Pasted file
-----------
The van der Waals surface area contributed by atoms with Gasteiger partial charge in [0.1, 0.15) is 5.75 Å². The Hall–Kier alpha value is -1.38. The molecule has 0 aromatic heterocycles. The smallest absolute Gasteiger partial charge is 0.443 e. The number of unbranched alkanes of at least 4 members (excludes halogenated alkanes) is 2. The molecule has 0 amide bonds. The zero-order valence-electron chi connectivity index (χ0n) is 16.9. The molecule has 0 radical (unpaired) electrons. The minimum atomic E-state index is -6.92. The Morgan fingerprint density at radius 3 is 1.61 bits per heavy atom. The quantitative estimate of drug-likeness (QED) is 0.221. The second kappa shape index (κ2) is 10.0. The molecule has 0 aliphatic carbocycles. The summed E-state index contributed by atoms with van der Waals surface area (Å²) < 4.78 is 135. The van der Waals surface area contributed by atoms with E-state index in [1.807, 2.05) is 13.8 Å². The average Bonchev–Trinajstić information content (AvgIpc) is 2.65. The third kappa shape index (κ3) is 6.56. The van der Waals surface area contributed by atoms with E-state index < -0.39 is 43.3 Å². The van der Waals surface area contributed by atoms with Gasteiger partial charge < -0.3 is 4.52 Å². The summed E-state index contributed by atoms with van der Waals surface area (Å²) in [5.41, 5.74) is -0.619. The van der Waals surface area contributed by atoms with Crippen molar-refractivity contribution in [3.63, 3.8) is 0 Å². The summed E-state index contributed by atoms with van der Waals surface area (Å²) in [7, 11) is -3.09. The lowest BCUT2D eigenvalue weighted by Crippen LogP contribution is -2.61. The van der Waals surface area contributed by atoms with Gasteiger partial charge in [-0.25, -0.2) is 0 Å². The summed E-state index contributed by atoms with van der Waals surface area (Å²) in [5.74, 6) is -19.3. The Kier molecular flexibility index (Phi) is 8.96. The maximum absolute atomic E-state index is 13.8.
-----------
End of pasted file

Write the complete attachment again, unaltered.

The van der Waals surface area contributed by atoms with Gasteiger partial charge in [0.1, 0.15) is 5.75 Å². The Hall–Kier alpha value is -1.38. The molecule has 0 aromatic heterocycles. The smallest absolute Gasteiger partial charge is 0.443 e. The number of unbranched alkanes of at least 4 members (excludes halogenated alkanes) is 2. The molecule has 0 amide bonds. The zero-order valence-electron chi connectivity index (χ0n) is 16.9. The molecule has 0 radical (unpaired) electrons. The minimum atomic E-state index is -6.92. The Morgan fingerprint density at radius 3 is 1.61 bits per heavy atom. The quantitative estimate of drug-likeness (QED) is 0.221. The second kappa shape index (κ2) is 10.0. The molecule has 0 aliphatic carbocycles. The summed E-state index contributed by atoms with van der Waals surface area (Å²) < 4.78 is 135. The van der Waals surface area contributed by atoms with E-state index in [1.807, 2.05) is 13.8 Å². The average Bonchev–Trinajstić information content (AvgIpc) is 2.65. The third kappa shape index (κ3) is 6.56. The van der Waals surface area contributed by atoms with E-state index < -0.39 is 43.3 Å². The van der Waals surface area contributed by atoms with Gasteiger partial charge < -0.3 is 4.52 Å². The summed E-state index contributed by atoms with van der Waals surface area (Å²) in [5.41, 5.74) is -0.619. The van der Waals surface area contributed by atoms with Crippen molar-refractivity contribution in [3.63, 3.8) is 0 Å². The summed E-state index contributed by atoms with van der Waals surface area (Å²) in [7, 11) is -3.09. The lowest BCUT2D eigenvalue weighted by Crippen LogP contribution is -2.61. The van der Waals surface area contributed by atoms with Gasteiger partial charge in [-0.25, -0.2) is 0 Å². The summed E-state index contributed by atoms with van der Waals surface area (Å²) in [5.74, 6) is -19.3. The Kier molecular flexibility index (Phi) is 8.96. The maximum absolute atomic E-state index is 13.8.